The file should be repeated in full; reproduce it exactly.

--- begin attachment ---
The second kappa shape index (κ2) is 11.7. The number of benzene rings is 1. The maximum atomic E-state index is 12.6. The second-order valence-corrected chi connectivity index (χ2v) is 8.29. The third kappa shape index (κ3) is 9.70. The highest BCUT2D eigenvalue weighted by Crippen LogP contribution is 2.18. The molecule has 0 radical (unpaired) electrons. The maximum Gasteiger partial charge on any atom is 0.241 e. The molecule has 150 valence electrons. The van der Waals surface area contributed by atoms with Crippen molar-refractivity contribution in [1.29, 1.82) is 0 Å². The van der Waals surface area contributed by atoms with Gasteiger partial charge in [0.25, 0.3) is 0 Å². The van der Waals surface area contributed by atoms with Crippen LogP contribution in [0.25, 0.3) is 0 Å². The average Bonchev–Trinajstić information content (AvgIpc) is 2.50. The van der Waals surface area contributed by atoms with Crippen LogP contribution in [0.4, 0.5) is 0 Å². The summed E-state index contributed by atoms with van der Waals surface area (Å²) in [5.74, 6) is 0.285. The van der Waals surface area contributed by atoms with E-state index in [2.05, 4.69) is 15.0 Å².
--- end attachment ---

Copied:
The second kappa shape index (κ2) is 11.7. The number of benzene rings is 1. The maximum atomic E-state index is 12.6. The second-order valence-corrected chi connectivity index (χ2v) is 8.29. The third kappa shape index (κ3) is 9.70. The highest BCUT2D eigenvalue weighted by Crippen LogP contribution is 2.18. The molecule has 0 radical (unpaired) electrons. The maximum Gasteiger partial charge on any atom is 0.241 e. The molecule has 150 valence electrons. The van der Waals surface area contributed by atoms with Crippen molar-refractivity contribution in [1.29, 1.82) is 0 Å². The van der Waals surface area contributed by atoms with Gasteiger partial charge in [0.25, 0.3) is 0 Å². The van der Waals surface area contributed by atoms with Crippen LogP contribution in [0.25, 0.3) is 0 Å². The average Bonchev–Trinajstić information content (AvgIpc) is 2.50. The van der Waals surface area contributed by atoms with Crippen LogP contribution in [0.4, 0.5) is 0 Å². The summed E-state index contributed by atoms with van der Waals surface area (Å²) in [5.74, 6) is 0.285. The van der Waals surface area contributed by atoms with E-state index in [2.05, 4.69) is 15.0 Å².